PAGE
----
Sebastian: I can indeed! I play bass and compose/engineer for a genre defying alternative/funk/soul/jazz/indie band known as 'In The Firelight'. We're in the process of recording our debut EP at the moment. I also lay down the low end on various projects that are headed by a friend of mine, but I can't really say much about that just yet. JUST YOU WAIT.

Reece: And I'm assuming you write the lyrics as well?

Sebastian: Myself and Emily (Who sings and plays piano for In The Firelight) both write lyrics. We have ever-so-slightly different styles, so they work together while keeping things sounding varied, and each song unique.

Reece: So do you find it easier to write lyrics or prose?

Sebastian: I'm much better at writing long form. As much as I enjoy writing lyrics, I like words. LOTS AND LOTS AND LOTS AND LOTS OF WORDS. Lyric writing is just another string to my bow, I guess.

Reece: Always good to have spare strings in case one snaps! Now, we have just a few more questions that are a little more general. What do you think is the biggest challenge you've faced in prose writing?

Sebastian: Now that's a tough one. There are a few things I find harder than others, but I think my biggest enemy is balancing description with action. I often find that I enjoy setting the scene as much as I enjoy writing a good fight or bit of dialogue. Those two (fighting/dialogue), I treat almost as the same thing.

Reece: Do you have any tips or advice for other writers who may suffer the same problem?

Sebastian: I do - You don't get the sweeping camera or million dollar CGI that movies get. You need to capture the reader's attention with as few words as possible. Avoid "The trees were green/The sky was blue/His face was square/etc...". Instead you should comment on the shades of emerald in the leaves - the murky, oceanic depths of sapphire - the fact that his face looked like a brick fallen from a church's tower, cracked yet sturdy.

Reece: That's very poetic and sound advice! Now to contrast that, what do you think is the strongest aspect of your writing?

Sebastian: Something I touched on earlier - the fact that I treat action and dialogue as the same thing, or near enough that it doesn't matter. A fight scene, whether up close and personal or at long range, it is simply opposing sides trying to one up each other. Dialogue isn't far from that. You should write a physical strike - a punch to the throat, an arrow to the shoulder, a bullet to the heart - the same way you'd treat the effect that strong words could have on someone. There are phrases that can strike as much fear and do nearly as much damage as action can. The numbness from "He died" - the revelation of "I'm pregnant" - or the fear and surprise of "Daddy?" can leave just as much of an impact upon the reader.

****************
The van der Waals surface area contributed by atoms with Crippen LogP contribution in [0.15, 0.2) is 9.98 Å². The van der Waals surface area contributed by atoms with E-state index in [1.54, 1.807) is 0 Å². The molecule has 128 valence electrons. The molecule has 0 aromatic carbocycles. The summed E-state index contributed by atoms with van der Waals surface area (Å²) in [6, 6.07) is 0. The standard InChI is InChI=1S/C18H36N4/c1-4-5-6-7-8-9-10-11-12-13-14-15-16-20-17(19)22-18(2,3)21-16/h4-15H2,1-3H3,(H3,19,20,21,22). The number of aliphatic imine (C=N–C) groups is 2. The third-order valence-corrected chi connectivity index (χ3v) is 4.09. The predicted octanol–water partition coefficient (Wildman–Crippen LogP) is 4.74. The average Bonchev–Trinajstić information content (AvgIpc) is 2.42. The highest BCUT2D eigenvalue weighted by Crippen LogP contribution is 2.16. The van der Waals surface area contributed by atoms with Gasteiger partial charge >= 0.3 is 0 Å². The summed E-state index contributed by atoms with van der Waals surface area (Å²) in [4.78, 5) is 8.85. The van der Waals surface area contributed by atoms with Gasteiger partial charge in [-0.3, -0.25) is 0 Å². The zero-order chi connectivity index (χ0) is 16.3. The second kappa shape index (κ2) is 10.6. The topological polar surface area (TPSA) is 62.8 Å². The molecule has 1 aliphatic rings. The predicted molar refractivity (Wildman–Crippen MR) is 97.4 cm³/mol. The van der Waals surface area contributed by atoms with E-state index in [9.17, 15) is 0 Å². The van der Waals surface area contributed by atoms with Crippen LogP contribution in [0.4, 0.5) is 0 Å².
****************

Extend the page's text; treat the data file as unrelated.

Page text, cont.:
Reece: That's a very powerful tool to have in your arsenal, I bet, especially when it involves two of the most prominent parts of creative prose. One final question before I quit bothering you: To any budding and aspiring writers who may be reading this, what advice would you give them?

Sebastian: The advice I will give is a piece of advice I was given, and, for the most part, that I ignored. Here goes: CHILL. THE. FUCK. OUT. Write your book. Rewrite your book. Pitch it to agents and to publishers. Patience is key. Also, check out Chuck's writing advice helped me more than you could imagine.

Reece: Thank you very much, Sebastian :) I'm sure that your advice will help a number of people. And thanks once again for taking the time to answer our questions; it's been very interesting and informative.

Sebastian: Not a problem at all - cheers for having me! If you like what you see (wink wink) you can find plenty more of me at, or follow me on twitter (@SebThePeters) to remind me to think before I speak.

Reece: Thank you once again!


Sebastian Peters (in his own words):

A young writer & musician, studying music tech & sound design. When not writing you can find him playing bass or flirting with nature. His first book, Where Darkened Clouds Roll, is a dark & epic fantasy novel that's filled to the brim with dark humour and darker thoughts.
'Where Darkened Clouds Roll' (Link in Image)